For investors searching for pockets of stronger certainty, the Asian credit market is proving to be more resilient than other markets and asset classes, particularly in the high yield space due to a confluence of factors.
Solid fundamentals in Asia credit and relatively low default risk
On the whole, Asian economies have proven to be more stable than their counterparts in other parts of the world. Gross domestic product growth in Asia for example has been, and is expected to remain, stronger than other regions in the world. This is largely attributable to the underlying economic robustness as well as strong and coordinated government policy support.
While China remains the key engine of growth in Asia; the region is also supported by a number of dynamic, well run economies throughout North and Southeast Asia. The combination of a well-educated, motivated workforce, sensible economic policy, low external debt and generally decent infrastructure has created a formula of stable economic growth for the region. North Asia, furthermore, enjoys a “first in – first out” position.
Amidst the current pandemic situation, governments across Asia have also been swift and surefooted in implementing their economic stimulus measures, including interest rate cuts, extra liquidity injections and tax cuts. Malaysia, for example, has been especially proactive, launching a series of fiscal and monetary measures aimed at helping the local communities and companies to weather the current economic storm.
Whilst many investors will be rightly concerned with the potential for default in these turbulent times, we feel Asia corporates will be comparatively more shielded from these vulnerabilities.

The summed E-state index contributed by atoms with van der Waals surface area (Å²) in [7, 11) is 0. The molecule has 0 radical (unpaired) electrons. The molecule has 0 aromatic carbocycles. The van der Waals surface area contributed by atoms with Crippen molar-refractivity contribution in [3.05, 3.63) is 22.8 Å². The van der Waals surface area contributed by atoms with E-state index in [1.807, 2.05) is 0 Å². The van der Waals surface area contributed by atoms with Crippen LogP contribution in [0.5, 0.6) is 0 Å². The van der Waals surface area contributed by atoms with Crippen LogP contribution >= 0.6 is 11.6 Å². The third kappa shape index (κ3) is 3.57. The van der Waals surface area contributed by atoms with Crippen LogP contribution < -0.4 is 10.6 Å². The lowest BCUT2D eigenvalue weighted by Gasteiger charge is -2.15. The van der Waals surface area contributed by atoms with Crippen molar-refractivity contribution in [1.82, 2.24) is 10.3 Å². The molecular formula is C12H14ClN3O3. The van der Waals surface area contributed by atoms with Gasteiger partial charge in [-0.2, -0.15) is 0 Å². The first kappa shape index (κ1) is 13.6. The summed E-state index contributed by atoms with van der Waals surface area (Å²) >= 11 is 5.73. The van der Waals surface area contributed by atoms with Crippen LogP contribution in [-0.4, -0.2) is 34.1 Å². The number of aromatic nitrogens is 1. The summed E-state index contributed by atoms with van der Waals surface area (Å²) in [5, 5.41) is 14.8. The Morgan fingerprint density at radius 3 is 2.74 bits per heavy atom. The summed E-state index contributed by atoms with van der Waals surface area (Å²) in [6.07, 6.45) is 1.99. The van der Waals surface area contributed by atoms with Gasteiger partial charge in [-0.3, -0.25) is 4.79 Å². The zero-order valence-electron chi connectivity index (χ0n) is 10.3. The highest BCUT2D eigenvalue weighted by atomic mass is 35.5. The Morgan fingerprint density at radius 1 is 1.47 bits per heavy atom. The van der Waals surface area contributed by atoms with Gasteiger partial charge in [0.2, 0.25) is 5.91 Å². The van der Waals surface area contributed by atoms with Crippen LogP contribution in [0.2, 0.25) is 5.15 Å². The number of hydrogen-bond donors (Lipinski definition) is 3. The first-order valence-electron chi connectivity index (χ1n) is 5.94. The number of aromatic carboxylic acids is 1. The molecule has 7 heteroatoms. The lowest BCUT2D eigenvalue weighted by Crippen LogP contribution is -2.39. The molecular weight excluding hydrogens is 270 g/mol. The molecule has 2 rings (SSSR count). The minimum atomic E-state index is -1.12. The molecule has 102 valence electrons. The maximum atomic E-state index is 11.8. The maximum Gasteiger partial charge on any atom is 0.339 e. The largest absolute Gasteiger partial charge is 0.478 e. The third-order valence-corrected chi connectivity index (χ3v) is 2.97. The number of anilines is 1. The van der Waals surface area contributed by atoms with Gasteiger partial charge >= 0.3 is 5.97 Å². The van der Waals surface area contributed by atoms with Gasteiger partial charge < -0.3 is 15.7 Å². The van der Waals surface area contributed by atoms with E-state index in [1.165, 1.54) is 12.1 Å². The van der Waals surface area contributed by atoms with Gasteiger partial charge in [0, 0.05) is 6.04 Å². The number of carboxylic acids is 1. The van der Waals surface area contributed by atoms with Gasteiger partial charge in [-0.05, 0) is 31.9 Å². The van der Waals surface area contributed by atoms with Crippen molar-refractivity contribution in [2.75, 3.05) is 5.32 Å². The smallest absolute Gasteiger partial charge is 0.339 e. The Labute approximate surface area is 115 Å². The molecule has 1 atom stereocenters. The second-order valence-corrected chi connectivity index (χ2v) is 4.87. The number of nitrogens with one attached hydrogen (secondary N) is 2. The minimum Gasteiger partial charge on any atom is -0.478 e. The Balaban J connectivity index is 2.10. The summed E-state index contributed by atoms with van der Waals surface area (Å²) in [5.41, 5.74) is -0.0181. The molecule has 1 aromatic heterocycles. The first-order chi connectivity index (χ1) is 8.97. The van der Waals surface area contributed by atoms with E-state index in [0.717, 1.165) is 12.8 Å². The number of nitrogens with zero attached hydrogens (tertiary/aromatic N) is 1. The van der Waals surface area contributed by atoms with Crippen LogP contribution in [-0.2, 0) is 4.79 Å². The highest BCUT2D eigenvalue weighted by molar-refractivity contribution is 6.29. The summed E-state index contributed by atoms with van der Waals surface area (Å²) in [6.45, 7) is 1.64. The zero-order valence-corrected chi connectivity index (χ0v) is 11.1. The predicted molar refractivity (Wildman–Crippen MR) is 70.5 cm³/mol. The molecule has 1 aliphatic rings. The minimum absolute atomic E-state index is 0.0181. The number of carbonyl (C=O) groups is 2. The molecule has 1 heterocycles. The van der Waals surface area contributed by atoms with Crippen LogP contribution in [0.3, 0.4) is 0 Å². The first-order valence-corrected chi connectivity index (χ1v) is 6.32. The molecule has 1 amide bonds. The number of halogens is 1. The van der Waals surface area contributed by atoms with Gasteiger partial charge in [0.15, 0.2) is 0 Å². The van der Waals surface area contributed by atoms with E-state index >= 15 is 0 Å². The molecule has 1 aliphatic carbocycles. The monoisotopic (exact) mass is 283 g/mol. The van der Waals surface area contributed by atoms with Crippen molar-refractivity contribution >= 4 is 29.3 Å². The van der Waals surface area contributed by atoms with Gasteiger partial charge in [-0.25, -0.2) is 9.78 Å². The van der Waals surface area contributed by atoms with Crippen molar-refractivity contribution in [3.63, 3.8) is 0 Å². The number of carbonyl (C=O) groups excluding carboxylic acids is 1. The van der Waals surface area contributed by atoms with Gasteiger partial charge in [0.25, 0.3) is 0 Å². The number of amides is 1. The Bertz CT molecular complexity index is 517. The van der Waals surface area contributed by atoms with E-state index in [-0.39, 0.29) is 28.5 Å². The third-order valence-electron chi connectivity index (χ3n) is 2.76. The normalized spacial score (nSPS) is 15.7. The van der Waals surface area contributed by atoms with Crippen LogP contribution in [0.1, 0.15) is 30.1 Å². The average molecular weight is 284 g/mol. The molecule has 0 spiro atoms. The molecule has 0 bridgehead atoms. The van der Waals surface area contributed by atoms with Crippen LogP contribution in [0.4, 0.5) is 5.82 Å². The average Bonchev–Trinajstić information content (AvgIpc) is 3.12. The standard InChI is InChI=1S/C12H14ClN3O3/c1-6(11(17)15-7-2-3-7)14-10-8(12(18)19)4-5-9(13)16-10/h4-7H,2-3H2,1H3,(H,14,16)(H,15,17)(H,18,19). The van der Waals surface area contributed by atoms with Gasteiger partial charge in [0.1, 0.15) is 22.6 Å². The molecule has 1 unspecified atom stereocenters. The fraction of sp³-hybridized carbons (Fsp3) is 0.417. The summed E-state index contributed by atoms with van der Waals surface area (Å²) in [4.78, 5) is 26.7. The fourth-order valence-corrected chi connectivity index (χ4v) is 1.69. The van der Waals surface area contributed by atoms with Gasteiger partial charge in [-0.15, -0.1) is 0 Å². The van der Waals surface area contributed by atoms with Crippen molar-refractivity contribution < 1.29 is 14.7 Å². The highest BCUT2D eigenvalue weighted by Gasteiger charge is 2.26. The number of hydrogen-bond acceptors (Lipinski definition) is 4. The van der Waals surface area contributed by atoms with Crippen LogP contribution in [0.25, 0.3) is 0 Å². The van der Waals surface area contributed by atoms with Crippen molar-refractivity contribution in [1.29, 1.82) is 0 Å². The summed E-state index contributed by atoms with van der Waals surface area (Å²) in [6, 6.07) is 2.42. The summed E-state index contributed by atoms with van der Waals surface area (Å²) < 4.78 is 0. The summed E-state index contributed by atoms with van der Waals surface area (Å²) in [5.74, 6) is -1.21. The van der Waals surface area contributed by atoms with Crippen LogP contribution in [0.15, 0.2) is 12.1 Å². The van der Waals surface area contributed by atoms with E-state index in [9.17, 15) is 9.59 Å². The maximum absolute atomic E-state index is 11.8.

First and foremost, Asia generally has a lower exposure to the most badly impacted sectors like oil and gas production. In addition, many large energy companies, such as those in China, are state-owned Enterprises and as such can expect some measure of support by the government.
Finally, a large portion of Asian high yield bonds are comprised of issues from Chinese property developers, and most of the top 30 issuers have already raised funds to meet their near-term financing needs. The reduced refinancing pressure means that the chance of default risk in the market is slimmer.
As such, Asia credit may be subject to idiosyncratic risk of individual names rather than systemic risk of industries, which is a contrast to the situation in the oil and retail sectors in the US. Even in light of the current COVID-19 pandemic, Asia high yield default rate for example, is forecasted at 4.0% for 2020, which is still relatively low and one of the lowest compared to the forecasted default rates for the rest of the world.
There has also been an improving trend in the fundamentals of Asian issuers since 2016, after going through several years of deterioration. EBITDA and net income margins have improved, leverage has declined, interest coverage continues to improve, and liquidity remains adequate with rising profitability ratios. All of these factors collectively indicate that a lot of the Asian high yield issuers are more equipped to brave the uncertainties in the current investment environment.
Asian bonds are trading at Improved Valuations versus the historical average
In light of the current volatility brought on by the pandemic, adjustments in the Asian credit market in late March has made valuations a lot more attractive than in previous years for both high yield markets and investment grade markets.
The stability of Asia credit is also further enhanced by a much lower average duration than other global credit markets. Investment Grade Asian Corporates have on average a duration of just over 4 years, compared to the US at about 7.5 and Europe at 5. While Asian high yield bonds also have a duration at least a year shorter than their global counterparts. In the context of the view expressed above that Asia will experience a relatively low rate of default, this seems particularly note-worthy.